So this is going to be more of a test than anything, I have read a lot of books that I thought were great, but I didn’t have enough for a full or rapid review. So, I’m going to rate and give my thoughts on these Doctor Who books I’ve recently read.
The art style was interesting, all of the speech bubbles were placed where characters had their mouths closed. It looked like they were communicating telepathically. Not sure if this is common or if I’m just noticing it in this comic story. Seeing the Eleventh Doctor interact with Rose has been a bit strange. In this storyline, Eleven just lost Amy and Rory and is in a major depressive episode. However, I thought he would be over the moon to see Rose again.
This is a collection of stories, two small ones and one big story. I think the bigger story was the best out of this collection. However, I think Rose sounded whiney and annoying throughout the collection.
It’s always interesting seeing the Doctor on a solo adventure, and even if he’s by himself, he won’t be for long. The Krillitane are a returning enemy, and the episode they were featured in gets referenced a bit throughout this story. This story had a good twist ending, and I kind of wish we could learn more about the Krillitane. They are an interesting villain and can almost go toe-to-toe with The Doctor.
*Trigger Warning for body horror, animal death/cruelty, and death of a parent*
17 years ago, Tyler Barton was born in the Rocky Mountains, while his parents were on a hike.
On that day, his mother disappeared, never to be seen again.
Now, history repeats itself.
On the 17th anniversary of her disappearance, Tyler’s father is flying home when the plane he’s on disappears – in the same area where his mother was last seen.
Undeterred by officials, Tyler decides to hike into the area in search of his father, hoping to find him alive and bring him back to safety.
But there’s a reason that area is prohibited to enter and even though Tyler doesn’t care, he’ll soon find out that the wilderness can hide some of the deepest, darkest fears known to man.
Rating: 3.5 out of 5.
I remember when I saw the promo for this book, I was so excited because the cover reminded me of a Wendigo, an Indigenous mythological creature. I couldn’t wait to dive in to it. After some time to read it, digest it, and gather my thoughts, I’m ready to explore this review of Mastodon.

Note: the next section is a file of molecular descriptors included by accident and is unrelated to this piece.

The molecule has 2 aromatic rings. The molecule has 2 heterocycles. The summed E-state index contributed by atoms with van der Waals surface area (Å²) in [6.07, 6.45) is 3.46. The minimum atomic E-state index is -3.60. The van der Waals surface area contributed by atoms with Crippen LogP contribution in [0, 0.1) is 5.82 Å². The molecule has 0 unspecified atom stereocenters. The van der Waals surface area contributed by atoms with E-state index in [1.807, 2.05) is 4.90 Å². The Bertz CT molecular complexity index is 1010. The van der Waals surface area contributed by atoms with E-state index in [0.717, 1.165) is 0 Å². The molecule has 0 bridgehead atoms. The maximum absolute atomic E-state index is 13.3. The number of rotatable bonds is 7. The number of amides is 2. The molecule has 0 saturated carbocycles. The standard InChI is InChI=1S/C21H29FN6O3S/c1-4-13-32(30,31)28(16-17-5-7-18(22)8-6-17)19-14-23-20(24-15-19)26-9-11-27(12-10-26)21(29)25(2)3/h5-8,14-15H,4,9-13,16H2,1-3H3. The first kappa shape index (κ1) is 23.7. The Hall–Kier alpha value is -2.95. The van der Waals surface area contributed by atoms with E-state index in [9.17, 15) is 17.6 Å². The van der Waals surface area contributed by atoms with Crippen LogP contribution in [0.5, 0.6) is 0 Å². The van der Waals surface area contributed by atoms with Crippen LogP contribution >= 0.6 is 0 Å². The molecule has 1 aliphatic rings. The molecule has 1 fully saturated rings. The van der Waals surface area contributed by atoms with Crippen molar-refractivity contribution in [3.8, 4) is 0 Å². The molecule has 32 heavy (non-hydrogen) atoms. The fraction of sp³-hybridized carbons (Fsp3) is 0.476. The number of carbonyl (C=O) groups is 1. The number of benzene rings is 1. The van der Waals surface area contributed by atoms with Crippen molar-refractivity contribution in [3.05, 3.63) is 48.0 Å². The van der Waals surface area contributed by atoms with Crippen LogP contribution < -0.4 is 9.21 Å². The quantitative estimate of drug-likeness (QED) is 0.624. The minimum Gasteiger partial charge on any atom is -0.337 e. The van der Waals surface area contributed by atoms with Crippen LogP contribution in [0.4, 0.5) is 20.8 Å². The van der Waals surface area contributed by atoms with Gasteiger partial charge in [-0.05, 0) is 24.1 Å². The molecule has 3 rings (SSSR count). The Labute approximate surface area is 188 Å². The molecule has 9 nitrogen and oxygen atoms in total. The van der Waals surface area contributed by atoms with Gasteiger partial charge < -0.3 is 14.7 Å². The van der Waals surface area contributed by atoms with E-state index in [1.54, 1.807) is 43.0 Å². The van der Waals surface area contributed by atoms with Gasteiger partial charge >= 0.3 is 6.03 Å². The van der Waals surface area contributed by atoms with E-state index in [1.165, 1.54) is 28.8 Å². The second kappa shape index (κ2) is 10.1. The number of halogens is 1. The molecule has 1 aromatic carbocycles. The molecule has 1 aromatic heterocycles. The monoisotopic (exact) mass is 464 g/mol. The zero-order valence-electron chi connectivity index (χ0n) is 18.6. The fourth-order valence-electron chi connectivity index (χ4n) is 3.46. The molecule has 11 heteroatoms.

This valley was wearing his rational mind down to the point of not believing anything he saw, but also accepting that anything was possible.
Steve Stred, Mastodon
This novel isn’t at all what I thought it was going to be. Not that the summary led me astray, it didn’t. It was the cover on top of my assumptions that left me unprepared for this mind-twisting read. What I thought was a simple answer, turned into something I never saw coming until it was too late.
Tyler reminded me of Brian from The Hatchet in the way there’s not much personality there so we, as the reader, can get a more fulfilling experience seeing the world through his eyes. However, there’s not much to his character other than his parents being missing and all of the hiking and camping trips he and his dad went on throughout his life.
One thing that adds to the mystery surrounding this restricted military compound is how the scale seems to shift and change to fit the current moment or situation. It felt like months for Tyler to reach the spot where his dad’s plane crashed even though it had only been three or so days.
One small gripe I have about this story is how bland and boring Kyle is as a character. Like I said previously, that might have been to give us a more open view of his world and experiences. However, it made the story drag a bit.
Another critique I have is how rushed the ending feels. It’s like the author wrote the main scene(s) that he wanted to write and then the rest was rushed just to finish writing. The final twist ending left me unsatisfied and disappointed.